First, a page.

We All Fall Down is a memoir that I could not put down, and I really value Nic’s update. I continue to wish the best for him and hope we hear more from Nic himself in the future. I’ll definitely be adding several copies of this to my high school library.

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Enter to win American Rose!

I saw American Rose: A Nation Laid Bare, the Life and Times of Gypsy Rose Lee at the airport this week and really wanted to read it.  I didn’t let myself buy it since I’d just mailed home 4 boxes of books from ALA Midwinter, so I would love to win a copy. You can enter to win a copy at Joshilyn Jackson’s site!

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11th Anniversary of Columbine

I know I am several days late, but I wanted to point out that this week was the eleventh anniversary of Columbine.  Dave Cullen’s book on that day still haunts me.  If you haven’t read it, you really should – it was one of my top ten from 2009.  My original review can be found here.

The paperback edition was recently published and it contains some things not found in the original hardcover:

  • A 12-page afterword: “Forgiveness.” Vignettes on three victims in very different places eleven years later, and the central role “forgiveness” played in their recovery. Includes startling new revelations about the killers’ parents.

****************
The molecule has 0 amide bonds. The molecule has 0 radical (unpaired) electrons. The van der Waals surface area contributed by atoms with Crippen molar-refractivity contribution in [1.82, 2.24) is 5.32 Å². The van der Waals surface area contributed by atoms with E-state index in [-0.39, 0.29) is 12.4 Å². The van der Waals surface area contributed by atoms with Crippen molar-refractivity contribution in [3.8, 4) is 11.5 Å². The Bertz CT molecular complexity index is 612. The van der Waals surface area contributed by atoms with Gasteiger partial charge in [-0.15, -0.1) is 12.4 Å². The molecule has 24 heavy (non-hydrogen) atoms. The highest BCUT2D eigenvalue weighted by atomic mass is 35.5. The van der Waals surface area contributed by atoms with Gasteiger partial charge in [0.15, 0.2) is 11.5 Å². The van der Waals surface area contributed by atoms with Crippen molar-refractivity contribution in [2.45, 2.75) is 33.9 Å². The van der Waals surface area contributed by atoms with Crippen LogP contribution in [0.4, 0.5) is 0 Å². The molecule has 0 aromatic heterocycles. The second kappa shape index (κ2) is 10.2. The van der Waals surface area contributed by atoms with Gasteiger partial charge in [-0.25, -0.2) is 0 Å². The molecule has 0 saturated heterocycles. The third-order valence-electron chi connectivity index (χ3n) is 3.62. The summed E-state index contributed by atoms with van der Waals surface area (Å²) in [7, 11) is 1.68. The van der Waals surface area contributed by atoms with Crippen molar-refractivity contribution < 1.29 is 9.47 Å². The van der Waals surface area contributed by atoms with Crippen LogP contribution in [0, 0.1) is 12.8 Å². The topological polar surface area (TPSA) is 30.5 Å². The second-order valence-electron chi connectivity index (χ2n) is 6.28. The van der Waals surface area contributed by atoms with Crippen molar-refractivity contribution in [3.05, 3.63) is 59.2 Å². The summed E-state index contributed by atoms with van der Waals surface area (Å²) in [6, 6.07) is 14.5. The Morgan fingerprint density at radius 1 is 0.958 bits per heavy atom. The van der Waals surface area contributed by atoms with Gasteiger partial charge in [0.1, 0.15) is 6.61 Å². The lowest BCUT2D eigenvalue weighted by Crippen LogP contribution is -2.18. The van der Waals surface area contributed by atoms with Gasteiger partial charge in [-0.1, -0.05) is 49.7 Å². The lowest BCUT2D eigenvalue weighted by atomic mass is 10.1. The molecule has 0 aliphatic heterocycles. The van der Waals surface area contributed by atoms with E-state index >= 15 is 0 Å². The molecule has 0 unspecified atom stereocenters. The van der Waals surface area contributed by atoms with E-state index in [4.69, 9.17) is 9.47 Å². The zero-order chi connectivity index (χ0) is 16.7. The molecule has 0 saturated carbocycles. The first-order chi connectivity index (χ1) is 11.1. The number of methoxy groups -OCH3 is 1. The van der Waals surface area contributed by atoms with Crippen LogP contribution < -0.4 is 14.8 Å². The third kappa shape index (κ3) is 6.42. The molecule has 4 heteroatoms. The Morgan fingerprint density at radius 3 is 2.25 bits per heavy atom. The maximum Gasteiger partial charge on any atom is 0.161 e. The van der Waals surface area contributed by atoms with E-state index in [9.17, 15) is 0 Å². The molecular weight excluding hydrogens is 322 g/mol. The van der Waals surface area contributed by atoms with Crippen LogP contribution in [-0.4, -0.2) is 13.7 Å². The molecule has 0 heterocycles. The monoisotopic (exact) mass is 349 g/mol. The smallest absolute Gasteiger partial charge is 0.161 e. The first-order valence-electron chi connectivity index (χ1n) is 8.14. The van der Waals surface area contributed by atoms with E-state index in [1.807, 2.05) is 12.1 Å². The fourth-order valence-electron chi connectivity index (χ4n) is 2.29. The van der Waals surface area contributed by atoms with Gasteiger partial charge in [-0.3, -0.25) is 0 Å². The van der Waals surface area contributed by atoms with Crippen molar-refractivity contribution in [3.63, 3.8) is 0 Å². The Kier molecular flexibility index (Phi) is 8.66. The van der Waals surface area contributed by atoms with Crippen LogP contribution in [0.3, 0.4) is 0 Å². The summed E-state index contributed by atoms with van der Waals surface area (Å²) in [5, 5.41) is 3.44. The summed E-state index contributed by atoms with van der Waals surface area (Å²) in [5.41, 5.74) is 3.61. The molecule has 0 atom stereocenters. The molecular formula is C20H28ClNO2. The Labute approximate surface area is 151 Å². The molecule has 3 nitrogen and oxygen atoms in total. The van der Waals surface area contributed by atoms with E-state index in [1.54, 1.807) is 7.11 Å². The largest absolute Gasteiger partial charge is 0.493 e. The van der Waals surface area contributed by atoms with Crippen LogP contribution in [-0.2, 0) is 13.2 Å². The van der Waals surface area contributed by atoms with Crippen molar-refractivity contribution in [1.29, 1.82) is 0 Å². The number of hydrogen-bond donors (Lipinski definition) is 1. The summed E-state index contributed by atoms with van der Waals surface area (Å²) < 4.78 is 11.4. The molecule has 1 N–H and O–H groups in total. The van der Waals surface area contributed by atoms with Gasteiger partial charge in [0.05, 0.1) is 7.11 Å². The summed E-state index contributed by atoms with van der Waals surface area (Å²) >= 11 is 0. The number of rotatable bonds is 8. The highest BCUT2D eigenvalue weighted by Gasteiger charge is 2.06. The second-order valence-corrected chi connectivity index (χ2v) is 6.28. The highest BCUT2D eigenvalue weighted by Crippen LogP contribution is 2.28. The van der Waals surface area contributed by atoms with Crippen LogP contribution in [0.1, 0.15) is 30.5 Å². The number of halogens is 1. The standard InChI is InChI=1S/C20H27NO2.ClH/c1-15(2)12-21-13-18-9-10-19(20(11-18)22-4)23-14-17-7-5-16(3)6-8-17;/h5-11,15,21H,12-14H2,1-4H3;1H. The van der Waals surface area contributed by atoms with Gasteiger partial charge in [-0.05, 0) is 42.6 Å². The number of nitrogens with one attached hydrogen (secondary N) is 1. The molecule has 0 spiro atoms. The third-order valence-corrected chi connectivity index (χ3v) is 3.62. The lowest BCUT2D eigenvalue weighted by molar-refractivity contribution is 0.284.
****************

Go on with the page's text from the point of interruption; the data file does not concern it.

• Actual journal pages from Eric Harris & Dylan Klebold.
  • Book Club Discussion Questions.
  • Diagram of Columbine High School and environs. (Something I had wished for in my original review – thanks Mr. Cullen!)

A book trailer is available on You Tube, and Mr. Cullen has a great web site of his own.  Take time to read the book, and take time to give thoughts and prayers to those affected by that day.

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Top Ten 2009 books

Happy New Year’s Eve!  Today, I thought I would post my Top Ten YA books of 2009.  I cannot rate them more than this; I had a hard enough time just narrowing the list down, so these are in alphabetical order.  They are not necessarily what I think are the best literary achievements nor what might stand the test of time.  These titles are the books that emotionally affected me, that I loved reading and couldn’t put down, books I will gladly read again and recommend to my students.

1. Beautiful Creatures by Kami Garcia and Margaret Stohl – If I have a hard time falling into a book after reading something, I know the authors have left their mark on me.  Thank you, Ms. Garcia and Ms. Stohl.

2. Catching Fire by Suzanne Collins – A sequel that is better than the first. I cannot wait to read Ms. Collins‘ third book in the series.

3. Columbine by Dave Cullen – Yes, Mr. Cullen did not write this specifically for a YA audience, but I think it is so well done, students and adults can be drawn into the narrative and come away with hope and understanding.  This is the best non-fiction I read this year.